Had I not so thoroughly appreciated Philippe Claudel's novel 'Les Ames Grises' a couple of years ago, there is absolutely no way in hell I would even have contemplated watching this film; written and directed by Claudel.
By many accounts, it fits into they Typically French Drama mould; it dawdles slowly along, there is a tremendous lot of talk, much of it in cafés, Kristin Scott Thomas is brilliant and chain-smoking... - You know the kind of film I'm referring to.
It is anti-Spielberg in the sense that crucial issues are addressed using practically no means at all.
Can't say I was really brought to my knees, but I did sit it through to the powerful dénouement, and it was no sacrifice at all.
Wednesday, September 12, 2012
I missed out on the beginning, but it didn't feel like any major loss... A curious blend between 'Stand By Me' and 'Starship Troopers' and possibly something else ('Close Encounters of the Third Kind' perhaps?).
Not very original, at any rate.
Monday, September 10, 2012
To the attentive reader now wondering why I bother with biobics at all - after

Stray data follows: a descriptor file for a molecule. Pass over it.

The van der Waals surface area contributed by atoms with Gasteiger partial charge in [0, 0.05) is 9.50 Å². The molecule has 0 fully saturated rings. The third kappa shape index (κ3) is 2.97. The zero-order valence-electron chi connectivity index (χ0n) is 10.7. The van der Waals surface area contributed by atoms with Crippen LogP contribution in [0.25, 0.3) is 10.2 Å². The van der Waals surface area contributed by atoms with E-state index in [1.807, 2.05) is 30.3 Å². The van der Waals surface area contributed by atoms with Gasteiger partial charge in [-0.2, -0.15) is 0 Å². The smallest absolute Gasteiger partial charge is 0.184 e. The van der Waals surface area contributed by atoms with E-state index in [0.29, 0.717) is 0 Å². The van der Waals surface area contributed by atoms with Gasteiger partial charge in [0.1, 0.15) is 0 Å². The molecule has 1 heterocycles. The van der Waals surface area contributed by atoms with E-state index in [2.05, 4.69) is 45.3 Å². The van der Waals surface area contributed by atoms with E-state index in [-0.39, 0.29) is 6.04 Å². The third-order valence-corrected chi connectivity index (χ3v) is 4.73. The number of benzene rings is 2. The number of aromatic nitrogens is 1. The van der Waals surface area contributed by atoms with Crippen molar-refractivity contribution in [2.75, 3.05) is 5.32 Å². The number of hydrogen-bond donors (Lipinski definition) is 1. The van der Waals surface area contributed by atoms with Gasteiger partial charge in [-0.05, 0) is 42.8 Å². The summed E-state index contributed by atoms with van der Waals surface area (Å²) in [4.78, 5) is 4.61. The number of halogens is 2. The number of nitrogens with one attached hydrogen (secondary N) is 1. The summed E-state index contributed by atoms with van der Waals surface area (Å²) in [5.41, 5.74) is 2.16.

- I would like to point out that I do it more in hope of adding to my personal education than in pursuit of artistic enjoyment.
As biopics go, this was rather a shallow one. Covering 50 years in 2 hours is a hopeless endeavor, obviously, and Sfar seems to be way too French and therefore way too deep into her subject-matter to display any sort of objectivity.
Gainsbourg's musical talent is undeniable, but where the French appear to be collectively under the spell of his personality, I, as a foreigner, see little more than an alcoholic wife-beater with a taste for deliberate provocation.
Sunday, September 9, 2012
I reckon legendary Cosmo chief editor Helen Gurley Brown is currently rotating in her grave, seeing how recent Swedish editors have turned her seminal, glam-feminist manifesto into some 1950s pamphlet, educating girls how to look and act in order to attract boys without appearing too bossy...